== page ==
Philistia, triumph… because of me Not an irony. The word for “triumph” means simply to cry aloud, but whether for victory or from alarm and distress the connexion must determine. In Hiphil it is used in both senses. For distress, the wail of the captive, see Judges 7:21; Isaiah 15:4; Micah 4:9. “The Hithpael may also be used of a loud outcry of violence.” Delitzsch. Translate: Philistia, wail [as a captive] because of me. The preposition admits this sense, and the connexion and history require it. See note on Psalms 108:9

Verse 9

9. Strong city That is, Selah, the rock, afterwards called Petra, the capital of Edom. It was situated in the eastern mountains of the Arabah, about fifty miles south, bearing east, from the Dead Sea, and about seventy miles from the head of the Gulf of Akaba. It was captured by David and by Amaziah. In 2 Kings 14:7, and Isaiah 16:1, it is translated “Selah” in our English Bible, and in 2 Chronicles 25:12, “the Rock.” Three hundred years before Christ it became the great transit point of commerce between the East and the West across the Arabian Desert, and was renowned for its wealth and strength.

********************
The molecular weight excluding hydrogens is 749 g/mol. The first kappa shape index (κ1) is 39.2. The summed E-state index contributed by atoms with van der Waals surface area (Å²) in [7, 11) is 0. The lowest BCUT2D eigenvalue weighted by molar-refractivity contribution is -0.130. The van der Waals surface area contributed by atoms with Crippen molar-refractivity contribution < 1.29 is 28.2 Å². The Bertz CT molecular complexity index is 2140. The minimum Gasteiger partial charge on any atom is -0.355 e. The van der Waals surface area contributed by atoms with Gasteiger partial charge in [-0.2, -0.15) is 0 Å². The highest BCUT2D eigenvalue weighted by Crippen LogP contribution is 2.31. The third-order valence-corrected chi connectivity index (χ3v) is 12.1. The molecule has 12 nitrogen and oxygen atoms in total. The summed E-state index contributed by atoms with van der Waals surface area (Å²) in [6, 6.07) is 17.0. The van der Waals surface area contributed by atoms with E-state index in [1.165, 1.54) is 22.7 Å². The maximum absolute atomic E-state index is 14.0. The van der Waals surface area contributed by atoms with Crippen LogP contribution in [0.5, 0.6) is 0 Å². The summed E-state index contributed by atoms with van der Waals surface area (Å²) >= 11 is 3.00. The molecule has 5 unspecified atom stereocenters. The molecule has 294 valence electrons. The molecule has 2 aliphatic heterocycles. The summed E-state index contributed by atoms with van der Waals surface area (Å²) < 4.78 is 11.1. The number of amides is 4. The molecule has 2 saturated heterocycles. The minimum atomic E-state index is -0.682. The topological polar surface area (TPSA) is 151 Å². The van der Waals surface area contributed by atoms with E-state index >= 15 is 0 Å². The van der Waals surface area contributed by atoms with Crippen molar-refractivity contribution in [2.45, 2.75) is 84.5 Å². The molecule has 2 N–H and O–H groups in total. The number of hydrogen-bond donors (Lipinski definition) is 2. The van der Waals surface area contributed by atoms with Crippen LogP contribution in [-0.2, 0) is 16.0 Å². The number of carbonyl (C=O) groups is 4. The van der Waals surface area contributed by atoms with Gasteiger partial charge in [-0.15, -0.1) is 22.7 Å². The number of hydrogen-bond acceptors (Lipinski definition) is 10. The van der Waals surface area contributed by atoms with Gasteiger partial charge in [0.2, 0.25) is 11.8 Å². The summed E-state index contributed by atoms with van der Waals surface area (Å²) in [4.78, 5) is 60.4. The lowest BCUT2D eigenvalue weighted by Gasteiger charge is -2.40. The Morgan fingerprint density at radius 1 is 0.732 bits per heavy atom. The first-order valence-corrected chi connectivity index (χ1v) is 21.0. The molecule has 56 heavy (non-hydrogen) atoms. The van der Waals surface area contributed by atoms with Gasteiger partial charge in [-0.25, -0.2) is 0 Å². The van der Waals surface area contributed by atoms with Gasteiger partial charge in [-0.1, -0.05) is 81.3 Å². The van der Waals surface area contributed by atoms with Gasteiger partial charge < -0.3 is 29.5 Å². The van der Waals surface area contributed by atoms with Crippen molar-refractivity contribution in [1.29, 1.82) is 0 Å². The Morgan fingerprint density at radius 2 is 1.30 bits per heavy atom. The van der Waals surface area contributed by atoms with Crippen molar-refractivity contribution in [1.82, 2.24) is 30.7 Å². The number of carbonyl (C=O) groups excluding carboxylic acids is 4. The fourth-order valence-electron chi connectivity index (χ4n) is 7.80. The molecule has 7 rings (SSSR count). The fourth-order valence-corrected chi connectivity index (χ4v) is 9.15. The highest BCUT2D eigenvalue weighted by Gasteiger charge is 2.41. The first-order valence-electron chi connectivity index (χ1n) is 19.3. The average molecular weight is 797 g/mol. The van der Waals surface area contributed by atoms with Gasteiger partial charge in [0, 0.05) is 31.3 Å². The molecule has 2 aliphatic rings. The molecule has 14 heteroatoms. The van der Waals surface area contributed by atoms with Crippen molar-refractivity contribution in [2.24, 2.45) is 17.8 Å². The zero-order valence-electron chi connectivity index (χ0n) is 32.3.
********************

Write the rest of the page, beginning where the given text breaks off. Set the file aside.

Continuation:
Who will bring me into the strong city Selah was situated in a hollow of the mountains, two thousand feet above the Arabah valley, surrounded east and west by high cliffs, with no military roads on the west, and approached on the east by caravans only through a narrow, though famous, ravine, the Sik. It was deemed impregnable.

Who will lead me Who has led me unto Edom? The change of tense, in the Hebrew, would more naturally explain itself by remembering God had directed the army of Israel to the border of Edom by an oracle from the priest; and the interrogatory form, on which the prayer and faith of David are founded, is suitable to an unfinished act. They now stood in the border of Edom, checked and baffled, but hopeful. The strong city, the key to the whole kingdom, lies beyond them, and the argument of the prayer is, that as God had already led them into Edom, so he would bring them into the capital or strong city. See more in introductory note to Psalms 108:0.

Verse 10

10. Hadst cast us off See Psalms 60:1

Verse 12

12. Do valiantly Be victorious. Notwithstanding the severe rebuff through the divine displeasure, their trust and help are alone in God, and this is the moral lesson of the psalm.

Bibliographical Information
Whedon, Daniel. "Commentary on Psalms 60". "Whedon's Commentary on the Bible". https://www.studylight.org/commentaries/eng/whe/psalms-60.html. 1874-1909.